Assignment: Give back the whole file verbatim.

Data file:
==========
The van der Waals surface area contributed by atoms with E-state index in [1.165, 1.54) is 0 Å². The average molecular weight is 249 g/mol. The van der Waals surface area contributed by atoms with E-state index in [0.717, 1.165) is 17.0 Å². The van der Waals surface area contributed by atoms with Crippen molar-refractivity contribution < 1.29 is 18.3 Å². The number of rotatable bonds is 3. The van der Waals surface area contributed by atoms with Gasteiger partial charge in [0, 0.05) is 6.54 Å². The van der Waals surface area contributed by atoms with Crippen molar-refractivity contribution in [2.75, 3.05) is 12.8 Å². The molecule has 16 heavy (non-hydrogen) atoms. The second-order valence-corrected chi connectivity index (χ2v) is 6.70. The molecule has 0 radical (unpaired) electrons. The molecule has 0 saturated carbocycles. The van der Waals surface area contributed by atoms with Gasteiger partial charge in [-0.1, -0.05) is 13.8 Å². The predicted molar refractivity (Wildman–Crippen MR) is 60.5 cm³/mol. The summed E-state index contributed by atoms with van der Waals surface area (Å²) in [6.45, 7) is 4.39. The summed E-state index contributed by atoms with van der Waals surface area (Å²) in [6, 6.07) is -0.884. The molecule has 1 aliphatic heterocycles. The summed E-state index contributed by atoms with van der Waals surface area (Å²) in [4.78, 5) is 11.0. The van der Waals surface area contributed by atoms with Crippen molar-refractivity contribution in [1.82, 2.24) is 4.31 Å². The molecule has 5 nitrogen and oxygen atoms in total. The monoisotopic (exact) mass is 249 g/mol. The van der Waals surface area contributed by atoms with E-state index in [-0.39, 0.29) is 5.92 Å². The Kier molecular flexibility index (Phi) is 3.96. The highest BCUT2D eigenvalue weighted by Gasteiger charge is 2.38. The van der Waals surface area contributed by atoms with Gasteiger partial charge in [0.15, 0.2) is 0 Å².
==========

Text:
The van der Waals surface area contributed by atoms with E-state index in [1.165, 1.54) is 0 Å². The average molecular weight is 249 g/mol. The van der Waals surface area contributed by atoms with E-state index in [0.717, 1.165) is 17.0 Å². The van der Waals surface area contributed by atoms with Crippen molar-refractivity contribution < 1.29 is 18.3 Å². The number of rotatable bonds is 3. The van der Waals surface area contributed by atoms with Gasteiger partial charge in [0, 0.05) is 6.54 Å². The van der Waals surface area contributed by atoms with Crippen molar-refractivity contribution in [2.75, 3.05) is 12.8 Å². The molecule has 16 heavy (non-hydrogen) atoms. The second-order valence-corrected chi connectivity index (χ2v) is 6.70. The molecule has 0 radical (unpaired) electrons. The molecule has 0 saturated carbocycles. The van der Waals surface area contributed by atoms with Gasteiger partial charge in [-0.1, -0.05) is 13.8 Å². The predicted molar refractivity (Wildman–Crippen MR) is 60.5 cm³/mol. The summed E-state index contributed by atoms with van der Waals surface area (Å²) in [6.45, 7) is 4.39. The summed E-state index contributed by atoms with van der Waals surface area (Å²) in [6, 6.07) is -0.884. The molecule has 1 aliphatic heterocycles. The summed E-state index contributed by atoms with van der Waals surface area (Å²) in [4.78, 5) is 11.0. The van der Waals surface area contributed by atoms with Crippen molar-refractivity contribution in [1.82, 2.24) is 4.31 Å². The molecule has 5 nitrogen and oxygen atoms in total. The monoisotopic (exact) mass is 249 g/mol. The van der Waals surface area contributed by atoms with E-state index in [-0.39, 0.29) is 5.92 Å². The Kier molecular flexibility index (Phi) is 3.96. The highest BCUT2D eigenvalue weighted by Gasteiger charge is 2.38. The van der Waals surface area contributed by atoms with Gasteiger partial charge in [0.15, 0.2) is 0 Å².